Music critic and journalist
     Cheryl North :: Interviews

An Interview with Czech Composer
Sylvie Bodorova and a Visit to
Gustav Mahler's Birthplace

ANG Newspapers Classical Music Column, December 17, 2004, under headline, "A Moving Visit to Gustav Mahler's Czech Republic"

The Nativity of Jesus Christ has indeed inspired some of the world's most beautiful music. But the music of the Jewish tradition has been enriched by the triumph of faith over fear as embodied in the story of Judas Maccabaeus, which resulted in the joyful Hanukkah holidays.

Like Christmas, Hanukkah inspires musical minds to new creations. One profoundly thrilling new work I heard in recent years is an oratorio entitled "Juda Maccabeus" composed by Sylvie Bodorova of the Czech Republic.

Her work, which combines a contemporary harmonic vocabulary with melodic and rhythmic elements of traditional Jewish music, premiered last spring in the Cathedral of St. Vitus, which sits like a jewel on the hill above Prague in the Czech Republic.

I did not witness the premiere, but I have listened to its live recording, distributed on an Arco Diva CD. Unlike much contemporary music, "Juda" is concisely, urgently thrilling. It summons high drama with a riveting blend of narration, traditional chant, gorgeous solo vocal and choral selections, and alternatively chilling and spiritually moving instrumental passages. The finale contains what seemed to me the most exciting "modern" music to emerge in the 21st century. It reminded me of music by a Czech-Jewish composer whose work spanned the turn of the 20th century: Gustav Mahler.

Not unlike his ethnic fellows, Mahler once lamented, "I am three times homeless � as a native of Bohemia in Austria, as an Austrian among Germans, and as a Jew throughout the world." If Mahler were to visit now, he would have to alter that statement to something more like, "The world is my home. I am claimed by the Czechs, the Austrians, the Christians, the Jews, and, in fact, the whole world."

A couple of months ago my husband and I were traveling to the south of the Czech Republic on a pilgrimage of sorts to Kaliste and Jihlava. Kaliste was the village where Mahler was born, and Jihlava where he spent his formative years.

Jiri Stilec � a recording company executive, music scholar and Bodorova's husband � was our host. He's also the person largely responsible for the Mahler restorations we were about to see.

About an hour and a half after leaving Prague, Stilec turned off the highway onto a narrow, apple tree-lined winding road, stopping at the first building before the lane curved into Kaliste. The building looked like a 19th century inn; a bronze plaque with a relief bust of Gustav Mahler dominated its roadside wall.

We were ushered first into a restaurant/gasthaus room that had been restored to its original style and had a smallish bar that made me think of American Westerns. Back in the 1850s, Mahler's father Bernard presided at the original version of this bar and room as its innkeeper.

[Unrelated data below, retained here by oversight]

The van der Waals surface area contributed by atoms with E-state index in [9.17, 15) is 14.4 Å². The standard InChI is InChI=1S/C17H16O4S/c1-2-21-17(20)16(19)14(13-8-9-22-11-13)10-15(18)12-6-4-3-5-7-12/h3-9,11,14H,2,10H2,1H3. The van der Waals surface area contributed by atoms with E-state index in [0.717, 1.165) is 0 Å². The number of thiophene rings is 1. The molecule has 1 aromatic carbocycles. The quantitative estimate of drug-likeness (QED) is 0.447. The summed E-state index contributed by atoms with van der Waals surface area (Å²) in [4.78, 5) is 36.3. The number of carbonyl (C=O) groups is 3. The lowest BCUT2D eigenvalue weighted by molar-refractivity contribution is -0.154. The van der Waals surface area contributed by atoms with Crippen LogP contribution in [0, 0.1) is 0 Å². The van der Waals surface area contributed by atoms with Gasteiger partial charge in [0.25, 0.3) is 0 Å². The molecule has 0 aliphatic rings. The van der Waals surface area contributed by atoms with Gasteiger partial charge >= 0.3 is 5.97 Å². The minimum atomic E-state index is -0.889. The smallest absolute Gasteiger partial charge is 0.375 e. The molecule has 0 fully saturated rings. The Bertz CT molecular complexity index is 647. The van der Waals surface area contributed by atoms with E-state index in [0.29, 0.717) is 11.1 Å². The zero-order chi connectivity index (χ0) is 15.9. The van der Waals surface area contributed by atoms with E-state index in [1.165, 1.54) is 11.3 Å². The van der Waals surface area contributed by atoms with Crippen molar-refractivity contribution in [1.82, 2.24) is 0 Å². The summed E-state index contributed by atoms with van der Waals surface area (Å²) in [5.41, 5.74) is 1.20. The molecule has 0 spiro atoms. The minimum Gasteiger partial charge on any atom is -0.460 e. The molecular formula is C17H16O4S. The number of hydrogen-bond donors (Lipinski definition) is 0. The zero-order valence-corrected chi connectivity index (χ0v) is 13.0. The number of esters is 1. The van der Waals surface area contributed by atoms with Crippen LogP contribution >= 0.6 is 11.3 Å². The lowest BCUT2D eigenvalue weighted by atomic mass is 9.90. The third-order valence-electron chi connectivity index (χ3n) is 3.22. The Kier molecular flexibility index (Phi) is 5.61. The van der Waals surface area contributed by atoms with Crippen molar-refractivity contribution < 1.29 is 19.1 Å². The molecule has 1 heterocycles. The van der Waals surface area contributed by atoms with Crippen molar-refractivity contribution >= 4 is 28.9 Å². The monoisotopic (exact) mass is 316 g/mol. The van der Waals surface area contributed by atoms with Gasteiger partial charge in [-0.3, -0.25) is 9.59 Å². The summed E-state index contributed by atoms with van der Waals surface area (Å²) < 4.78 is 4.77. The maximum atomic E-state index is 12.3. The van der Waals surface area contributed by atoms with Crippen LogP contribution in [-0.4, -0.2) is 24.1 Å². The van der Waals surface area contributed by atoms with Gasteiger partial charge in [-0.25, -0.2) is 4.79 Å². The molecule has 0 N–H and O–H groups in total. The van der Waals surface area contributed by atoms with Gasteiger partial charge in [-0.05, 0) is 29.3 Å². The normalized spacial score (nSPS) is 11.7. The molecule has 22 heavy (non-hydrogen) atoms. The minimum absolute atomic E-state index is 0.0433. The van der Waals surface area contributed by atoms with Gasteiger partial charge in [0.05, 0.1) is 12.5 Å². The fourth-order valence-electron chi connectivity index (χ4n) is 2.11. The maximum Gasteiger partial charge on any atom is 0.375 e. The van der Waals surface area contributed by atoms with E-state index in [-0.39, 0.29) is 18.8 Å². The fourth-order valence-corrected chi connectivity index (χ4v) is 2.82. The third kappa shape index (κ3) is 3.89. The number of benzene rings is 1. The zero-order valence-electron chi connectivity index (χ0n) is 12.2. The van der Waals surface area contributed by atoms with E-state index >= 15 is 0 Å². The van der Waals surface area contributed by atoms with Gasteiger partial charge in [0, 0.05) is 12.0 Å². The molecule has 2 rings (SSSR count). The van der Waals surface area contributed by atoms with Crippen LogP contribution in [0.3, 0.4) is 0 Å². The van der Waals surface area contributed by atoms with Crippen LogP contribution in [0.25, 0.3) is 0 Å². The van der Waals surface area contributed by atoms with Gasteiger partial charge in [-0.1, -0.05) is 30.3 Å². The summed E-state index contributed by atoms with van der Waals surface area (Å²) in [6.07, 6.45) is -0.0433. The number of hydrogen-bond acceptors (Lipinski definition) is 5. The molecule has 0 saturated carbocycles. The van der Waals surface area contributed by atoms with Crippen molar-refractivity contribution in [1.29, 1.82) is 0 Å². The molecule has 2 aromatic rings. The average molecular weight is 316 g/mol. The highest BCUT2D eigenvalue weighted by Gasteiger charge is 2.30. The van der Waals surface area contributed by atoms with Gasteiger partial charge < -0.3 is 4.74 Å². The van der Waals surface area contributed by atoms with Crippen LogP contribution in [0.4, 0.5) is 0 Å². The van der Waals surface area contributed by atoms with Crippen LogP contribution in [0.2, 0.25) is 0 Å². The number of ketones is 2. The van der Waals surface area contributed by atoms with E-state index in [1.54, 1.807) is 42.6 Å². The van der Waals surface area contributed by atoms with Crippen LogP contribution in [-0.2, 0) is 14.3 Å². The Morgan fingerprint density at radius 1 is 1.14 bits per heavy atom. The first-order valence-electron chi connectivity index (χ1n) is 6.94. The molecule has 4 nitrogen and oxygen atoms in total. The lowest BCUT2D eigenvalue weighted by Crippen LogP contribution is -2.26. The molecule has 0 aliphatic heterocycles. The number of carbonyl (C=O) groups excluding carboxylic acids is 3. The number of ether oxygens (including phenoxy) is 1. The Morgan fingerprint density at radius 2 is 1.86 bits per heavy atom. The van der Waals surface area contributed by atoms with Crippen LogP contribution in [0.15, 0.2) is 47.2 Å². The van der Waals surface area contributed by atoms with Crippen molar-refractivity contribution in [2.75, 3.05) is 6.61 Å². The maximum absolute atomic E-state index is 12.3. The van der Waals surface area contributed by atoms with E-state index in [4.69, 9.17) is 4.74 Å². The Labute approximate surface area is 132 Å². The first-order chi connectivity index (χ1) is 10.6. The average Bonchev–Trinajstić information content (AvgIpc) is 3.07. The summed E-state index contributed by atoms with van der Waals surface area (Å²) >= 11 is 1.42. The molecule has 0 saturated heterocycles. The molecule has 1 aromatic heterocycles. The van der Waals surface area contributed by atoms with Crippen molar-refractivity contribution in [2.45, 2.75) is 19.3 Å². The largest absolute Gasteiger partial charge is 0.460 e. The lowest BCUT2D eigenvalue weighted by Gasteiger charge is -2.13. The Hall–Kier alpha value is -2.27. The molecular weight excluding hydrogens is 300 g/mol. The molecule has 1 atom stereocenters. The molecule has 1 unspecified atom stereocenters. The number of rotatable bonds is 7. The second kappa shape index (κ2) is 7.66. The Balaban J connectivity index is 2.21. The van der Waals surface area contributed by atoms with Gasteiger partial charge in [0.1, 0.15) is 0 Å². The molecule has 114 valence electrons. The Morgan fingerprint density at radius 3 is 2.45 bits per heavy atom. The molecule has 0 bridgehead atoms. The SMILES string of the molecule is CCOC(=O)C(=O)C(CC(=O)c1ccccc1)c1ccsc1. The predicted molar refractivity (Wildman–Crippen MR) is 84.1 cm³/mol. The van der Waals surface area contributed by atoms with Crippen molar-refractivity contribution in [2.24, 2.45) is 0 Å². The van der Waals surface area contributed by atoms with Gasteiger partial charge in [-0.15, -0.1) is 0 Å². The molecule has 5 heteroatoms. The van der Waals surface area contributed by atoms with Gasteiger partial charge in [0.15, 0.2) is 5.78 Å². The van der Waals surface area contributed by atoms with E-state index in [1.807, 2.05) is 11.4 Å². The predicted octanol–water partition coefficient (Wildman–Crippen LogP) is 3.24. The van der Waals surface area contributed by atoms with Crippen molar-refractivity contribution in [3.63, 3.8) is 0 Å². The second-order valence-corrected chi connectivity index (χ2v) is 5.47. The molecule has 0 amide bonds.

The next room was huge. Mahler pictures and memorabilia hung on three walls; the fourth was dominated by a stage on which stood a splendid Bechstein concert grand piano.

Upstairs were student rooms with beds, modern plumbing and furniture. Several other larger rooms overlooked the beginnings of a garden and a gazebo-like stage area. "We wanted this place to be not just a museum filled with memorabilia of times past, but a new, vital place for students and scholars to study and perform music," Stilec explained. "Our restoration is planned for music festivals, concerts, study, lectures, and special events. Audiences, visitors and performers will be able to stay, work and eat here."

The idea for the center began in the 1990s when a group raising funds for the restoration of Beethoven's Bonn, Germany, birthplace held a benefit concert in the Czech Republic. While Stilec supported the effort, he wondered why the Czechs should not be doing the same thing for Mahler, one of their own native sons.

His idea caught on. Among the donors to the Mahler project were Opel, the Gilbert Kaplan Foundation, the Britten (Benjamin) Estate Limited, Panasonic/Technics, Thomas Hampson, Stan Ruttenberg, Luciano Berio, Zubin Mehta, Henry-Louis de La Grange, Donald Mitchell, Maxim Shostakovich, Marina Mahler (Mahler's granddaughter), Jiri Belohlavek (conductor of the Czech Philharmonic) and Valclav Havel, former president of the Czech Republic.

Stilec also is involved in the restoration of the Gustav Mahler Hotel and Restaurant in Jihlava, where Mahler's father moved the family after Gustav's birth. Built in medieval times, the building more recently has served as an army barracks. Today its restored chapel and three large rooms provide performance venues and exhibition space for Jihlava's annual Fall Music Festival.

Monsieur La Grange, Mahler's definitive biographer, wrote, "When Mahler was born in Kaliste ... no one could have predicted that he would one day become one of the most famous composers on our planet ... Although Mahler's works are widely considered as belonging to the German tradition, they owe much to the inexhaustible wealth of music of various origins that he heard in his youth in Jihlava (and Kaliste). As an artist and composer, he became a citizen of the world, yet he never forgot the land of his birth to whose music he was deeply devoted."

And, after my recent visit to Kaliste and Jihlava, nor shall I.

Website for Sylvie Bodorova:

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